Can I drive another car on my insurance?

If you have a fully comprehensive car insurance policy, you might be under the impression that this enables you to drive any other car - but this isn’t necessarily the case. You shouldn’t automatically assume that you are insured to drive someone else’s car, and you should always check the terms of your car insurance before doing so.

The consequences of driving another car when you’re not insured to do so can be severe. Technically, you’re breaking the law, and this carries a range of punishments. As a minimum, police can hand you a fine of £300, and add six penalty points to your licence. 

However, in more serious cases the fine may be an unlimited amount, and the offending driver may be banned or disqualified from driving altogether. Ultimately, police also have the power to seize, and even destroy, the vehicle driven by an uninsured driver.

Given all of that, is it worth driving another car without a second thought? Absolutely not. But, if you need to drive someone else’s car, and ensure you’re covered, here are some tips to follow.

Check your car insurance

This is the obvious starting point. Check the details of your car insurance policy first, to see if you are covered to drive someone’s else’s vehicle. If it’s not clear in the terms and conditions of your policy, contact your insurer to ask. If in doubt, it’s safe to assume you’re not, and you should make other arrangements.

Generally, driving other vehicles doesn’t come as standard, and while some fully comprehensive car insurance policies may include something called Driving Other Cars (DOC) cover, it seems to be becoming less common.

In some cases, if a car insurance policy does have DOC, the level of cover might reduce. You might be covered on a fully comprehensive basis when driving the car named in your policy - your own vehicle - but if you’re driving someone else’s this could reduce to third party cover. This, of course, means that if you’re involved in a collision when driving someone else’s car, you’ll be covered for the damages sustained to the other driver’s vehicle. You’d be liable for any costs arising from the damage to the car you were driving.

If you’re not covered to drive someone else’s car under the terms of your own car insurance policy, there are options you can take.

Arranging temporary car insurance

Temporary car insurance can be a great way of making sure you’re insured to drive another vehicle - it’s flexible and cost effective, too. This is a useful option if you know you will be driving someone else’s car at some point in the near future. Perhaps you’re travelling to another part of the UK on holiday with friends or family, and want to share the driving, or need to drive your parents’ car for a period of time if your own is unavailable.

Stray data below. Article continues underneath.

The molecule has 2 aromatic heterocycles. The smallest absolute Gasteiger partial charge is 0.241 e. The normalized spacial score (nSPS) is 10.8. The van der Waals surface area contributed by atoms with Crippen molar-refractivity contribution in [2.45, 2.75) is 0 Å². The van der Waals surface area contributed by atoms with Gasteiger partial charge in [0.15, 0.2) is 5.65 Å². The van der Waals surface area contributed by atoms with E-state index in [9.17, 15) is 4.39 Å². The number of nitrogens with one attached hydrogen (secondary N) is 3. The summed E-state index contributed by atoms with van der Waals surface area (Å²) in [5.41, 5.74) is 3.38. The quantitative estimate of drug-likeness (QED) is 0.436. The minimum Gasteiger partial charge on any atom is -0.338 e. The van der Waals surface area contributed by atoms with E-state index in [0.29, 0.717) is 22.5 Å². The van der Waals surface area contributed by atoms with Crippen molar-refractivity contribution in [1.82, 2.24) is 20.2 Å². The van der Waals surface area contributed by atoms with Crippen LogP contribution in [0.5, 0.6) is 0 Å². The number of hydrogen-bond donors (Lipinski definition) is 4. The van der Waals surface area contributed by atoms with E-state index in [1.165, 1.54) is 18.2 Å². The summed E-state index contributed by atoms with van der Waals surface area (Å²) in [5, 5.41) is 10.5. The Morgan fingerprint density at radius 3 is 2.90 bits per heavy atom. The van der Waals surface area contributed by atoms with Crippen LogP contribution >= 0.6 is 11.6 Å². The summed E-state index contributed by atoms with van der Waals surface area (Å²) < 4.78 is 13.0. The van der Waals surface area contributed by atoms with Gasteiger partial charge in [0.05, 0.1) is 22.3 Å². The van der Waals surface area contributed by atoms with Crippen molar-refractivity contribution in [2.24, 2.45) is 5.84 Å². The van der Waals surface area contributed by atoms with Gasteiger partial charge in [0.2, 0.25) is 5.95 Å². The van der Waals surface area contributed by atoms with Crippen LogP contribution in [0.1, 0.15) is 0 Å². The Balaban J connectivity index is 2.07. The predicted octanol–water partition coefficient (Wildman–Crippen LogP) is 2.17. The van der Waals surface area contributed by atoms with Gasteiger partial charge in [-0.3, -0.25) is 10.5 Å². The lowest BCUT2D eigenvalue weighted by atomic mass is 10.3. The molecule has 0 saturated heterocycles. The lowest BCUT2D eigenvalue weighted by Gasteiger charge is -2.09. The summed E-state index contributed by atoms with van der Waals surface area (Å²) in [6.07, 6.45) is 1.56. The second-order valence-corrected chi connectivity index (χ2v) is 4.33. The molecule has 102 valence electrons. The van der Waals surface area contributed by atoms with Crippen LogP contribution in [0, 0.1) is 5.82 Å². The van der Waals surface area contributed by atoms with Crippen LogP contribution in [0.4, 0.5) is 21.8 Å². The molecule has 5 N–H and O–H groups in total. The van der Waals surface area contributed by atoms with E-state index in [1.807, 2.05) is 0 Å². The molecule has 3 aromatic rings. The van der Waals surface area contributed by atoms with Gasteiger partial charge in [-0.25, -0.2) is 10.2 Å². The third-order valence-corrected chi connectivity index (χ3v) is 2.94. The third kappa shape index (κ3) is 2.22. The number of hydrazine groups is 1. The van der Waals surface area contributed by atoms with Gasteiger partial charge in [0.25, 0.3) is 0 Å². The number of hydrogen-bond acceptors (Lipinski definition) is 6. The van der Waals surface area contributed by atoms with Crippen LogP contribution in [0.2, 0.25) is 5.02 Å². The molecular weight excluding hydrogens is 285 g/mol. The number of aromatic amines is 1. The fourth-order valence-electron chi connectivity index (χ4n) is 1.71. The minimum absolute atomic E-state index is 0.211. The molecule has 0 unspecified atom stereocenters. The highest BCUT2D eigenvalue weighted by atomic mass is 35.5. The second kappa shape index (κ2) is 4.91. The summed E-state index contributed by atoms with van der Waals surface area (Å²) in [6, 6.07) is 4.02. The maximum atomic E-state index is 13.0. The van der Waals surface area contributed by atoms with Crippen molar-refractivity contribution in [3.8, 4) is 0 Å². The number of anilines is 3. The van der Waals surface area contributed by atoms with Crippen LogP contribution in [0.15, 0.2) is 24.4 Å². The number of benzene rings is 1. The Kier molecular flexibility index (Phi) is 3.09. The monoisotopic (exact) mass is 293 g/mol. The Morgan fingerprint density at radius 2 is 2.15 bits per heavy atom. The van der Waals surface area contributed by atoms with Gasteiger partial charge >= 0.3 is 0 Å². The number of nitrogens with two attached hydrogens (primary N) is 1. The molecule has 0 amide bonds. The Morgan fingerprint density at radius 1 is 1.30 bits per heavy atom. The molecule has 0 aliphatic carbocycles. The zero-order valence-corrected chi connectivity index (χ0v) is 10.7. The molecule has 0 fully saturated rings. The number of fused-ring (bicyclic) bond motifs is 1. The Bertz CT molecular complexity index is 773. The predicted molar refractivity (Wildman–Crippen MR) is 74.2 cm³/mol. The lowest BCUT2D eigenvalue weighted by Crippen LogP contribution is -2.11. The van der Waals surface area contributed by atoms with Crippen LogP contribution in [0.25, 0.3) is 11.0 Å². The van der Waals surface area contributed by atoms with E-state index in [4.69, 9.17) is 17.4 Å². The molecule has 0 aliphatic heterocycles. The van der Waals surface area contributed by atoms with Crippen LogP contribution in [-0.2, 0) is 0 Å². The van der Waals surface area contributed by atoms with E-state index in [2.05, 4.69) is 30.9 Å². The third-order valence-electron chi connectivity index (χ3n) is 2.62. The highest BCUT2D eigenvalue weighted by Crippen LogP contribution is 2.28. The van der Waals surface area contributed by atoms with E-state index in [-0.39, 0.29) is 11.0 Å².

You don’t necessarily need to arrange this way in advance of a trip. With the RAC, temporary car insurance - or short term cover, as it’s also known - can be instant, so you can contact us on the day you’re driving that car and arrange insurance cover. In fact, not only is daily insurance available, short term cover can start from just one hour. 

Adding a named driver

If you need to drive someone else’s car on a more regular basis, rather than just on ad hoc occasions, then being added as a named driver to someone else’s car insurance policy is a good option. 

In theory, anyone can be added as a named driver, but the main insurer needs to action this. More commonly, a named driver is a spouse, parent or son and daughter. So, if you need to regularly drive your father’s car, for example, he would need to contact his insurance provider to add you on to his policy. You would then have the same level of cover as him, and be entitled to drive his vehicle. 

However, be aware that the named driver should never be the main driver of the vehicle. Adding someone else, or being added, as a named driver to someone else’s car insurance policy, but actually being the main driver, might be considered as ‘fronting’, which is illegal and viewed as a form of fraud.

In conclusion, it’s your responsibility to make sure you’re insured to drive any vehicle before getting behind the wheel. If you’re not sure, don’t assume you are safe to do so, and speak to your car insurance provider.

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